The Divergence of Judaism and Islam. Interdependence, Modernity, and Political Turmoil

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232 · Rachel Maissy-Noy

nations. Among the frequent examples in Egyptian historiography to il-
lustrate this were Zipporah, the black wife of Moses, David, who had
Moabite blood in his veins, and Solomon, who was a descendant of the
Hittites. Another example of the existence of mixed marriages is when
Nehemiah, leader of Shivat Zion (the Jews’ return to Judea after the Baby-
lonian exile), ordered the Jews to divorce their foreign wives. Zubayda
Muḥammad ̔Aṭa mentions this as an outstanding example of the extent
of mixed marriage on the leadership as well as on the personal level.^4
Another claim concerning the genealogical distance of Jews today
from Abraham is that during the course of time and due to historical
circumstances the Jews assimilated with their environment, freely or un-
der duress. In addition, they were joined by tribes of various races and
cultures, and as a result of that mingling, the Jewish race lost its genetic
distinctiveness from the biblical Jews. At this point, the researchers use
the conclusions of anthropological research, which indicates a racial blur
that manifests itself in the conspicuous physical differences between the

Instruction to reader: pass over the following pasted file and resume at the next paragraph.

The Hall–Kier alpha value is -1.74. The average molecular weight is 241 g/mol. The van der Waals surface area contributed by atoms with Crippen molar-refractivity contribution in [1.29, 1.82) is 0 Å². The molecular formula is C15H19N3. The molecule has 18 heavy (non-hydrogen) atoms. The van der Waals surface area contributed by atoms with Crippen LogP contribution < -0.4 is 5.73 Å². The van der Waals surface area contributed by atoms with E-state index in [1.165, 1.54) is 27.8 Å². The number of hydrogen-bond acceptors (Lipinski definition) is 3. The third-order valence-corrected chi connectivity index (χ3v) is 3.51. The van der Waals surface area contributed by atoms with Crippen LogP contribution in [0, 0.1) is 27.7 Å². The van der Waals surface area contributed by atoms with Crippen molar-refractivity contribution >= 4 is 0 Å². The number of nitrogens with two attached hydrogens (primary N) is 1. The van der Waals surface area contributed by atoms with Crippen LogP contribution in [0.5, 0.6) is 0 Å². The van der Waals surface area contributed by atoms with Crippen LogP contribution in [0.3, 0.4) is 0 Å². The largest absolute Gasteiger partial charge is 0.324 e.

European Jews and those from Asia and Africa. One of the most impor-
tant historians who paid attention to the distancing of the Jews of today
from the biblical ones is Jamal Ḥamdan. At the end of the 1960s he wrote
a comprehensive study of this subject in al-Yahud Antrupulujiyyan (Jews
from the Anthropological Angle). This study was devoted entirely to the
anthropological aspect in order to prove that most of today’s Jews do
not belong to the Semitic race. Ḥamdan tried to base his conclusion on
two levels: biological and statistical. Biologically, he analyzed anatomi-
cal characteristics of contemporary Jews, such as height, body and skull
structure, and color of hair, skin, and eyes. From the significant differ-
ences he found in these characteristics among the Jews themselves, he
concluded that the anatomical variables were related both to mixed mar-
riages and to conversion processes that were very common in ancient and
medieval times. Consequently he stated: “There is no Jewish community
today which has not undergone biological mingling with the environ-
ment. Therefore we cannot say that they represent the ancient Jews of
Palestine, with the exception, probably, of the Samaritans, who are the
only group, claim many, which remained in Palestine throughout history
in perfect seclusion.”^5
On the second level Ḥamdan relied on statistics of Western research
according to which the number of Jews after the Edict of Hadrian in 138
ce was about forty thousand people, whereas some five hundred years

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